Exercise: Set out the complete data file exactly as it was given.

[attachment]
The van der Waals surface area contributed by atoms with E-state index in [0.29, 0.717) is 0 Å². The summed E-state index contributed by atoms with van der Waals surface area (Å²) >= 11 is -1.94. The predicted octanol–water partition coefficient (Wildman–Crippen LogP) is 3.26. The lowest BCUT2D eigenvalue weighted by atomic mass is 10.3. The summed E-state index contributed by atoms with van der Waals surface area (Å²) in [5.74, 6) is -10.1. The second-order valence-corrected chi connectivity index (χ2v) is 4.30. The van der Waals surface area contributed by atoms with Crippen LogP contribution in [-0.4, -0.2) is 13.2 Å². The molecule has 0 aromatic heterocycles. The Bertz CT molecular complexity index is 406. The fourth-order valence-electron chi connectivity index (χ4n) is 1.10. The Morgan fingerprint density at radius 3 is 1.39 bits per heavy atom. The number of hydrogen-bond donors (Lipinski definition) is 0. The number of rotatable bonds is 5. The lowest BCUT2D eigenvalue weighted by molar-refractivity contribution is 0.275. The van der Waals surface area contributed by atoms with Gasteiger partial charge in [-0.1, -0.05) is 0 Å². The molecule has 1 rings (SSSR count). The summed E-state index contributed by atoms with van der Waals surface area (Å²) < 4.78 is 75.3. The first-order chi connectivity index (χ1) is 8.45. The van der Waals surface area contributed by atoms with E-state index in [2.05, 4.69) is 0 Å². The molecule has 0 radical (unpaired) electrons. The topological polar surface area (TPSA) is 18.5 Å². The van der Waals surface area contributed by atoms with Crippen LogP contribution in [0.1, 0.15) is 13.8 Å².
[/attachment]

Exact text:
The van der Waals surface area contributed by atoms with E-state index in [0.29, 0.717) is 0 Å². The summed E-state index contributed by atoms with van der Waals surface area (Å²) >= 11 is -1.94. The predicted octanol–water partition coefficient (Wildman–Crippen LogP) is 3.26. The lowest BCUT2D eigenvalue weighted by atomic mass is 10.3. The summed E-state index contributed by atoms with van der Waals surface area (Å²) in [5.74, 6) is -10.1. The second-order valence-corrected chi connectivity index (χ2v) is 4.30. The van der Waals surface area contributed by atoms with Crippen LogP contribution in [-0.4, -0.2) is 13.2 Å². The molecule has 0 aromatic heterocycles. The Bertz CT molecular complexity index is 406. The fourth-order valence-electron chi connectivity index (χ4n) is 1.10. The Morgan fingerprint density at radius 3 is 1.39 bits per heavy atom. The number of hydrogen-bond donors (Lipinski definition) is 0. The number of rotatable bonds is 5. The lowest BCUT2D eigenvalue weighted by molar-refractivity contribution is 0.275. The van der Waals surface area contributed by atoms with Gasteiger partial charge in [-0.1, -0.05) is 0 Å². The molecule has 1 rings (SSSR count). The summed E-state index contributed by atoms with van der Waals surface area (Å²) < 4.78 is 75.3. The first-order chi connectivity index (χ1) is 8.45. The van der Waals surface area contributed by atoms with E-state index in [2.05, 4.69) is 0 Å². The molecule has 0 radical (unpaired) electrons. The topological polar surface area (TPSA) is 18.5 Å². The van der Waals surface area contributed by atoms with Crippen LogP contribution in [0.1, 0.15) is 13.8 Å².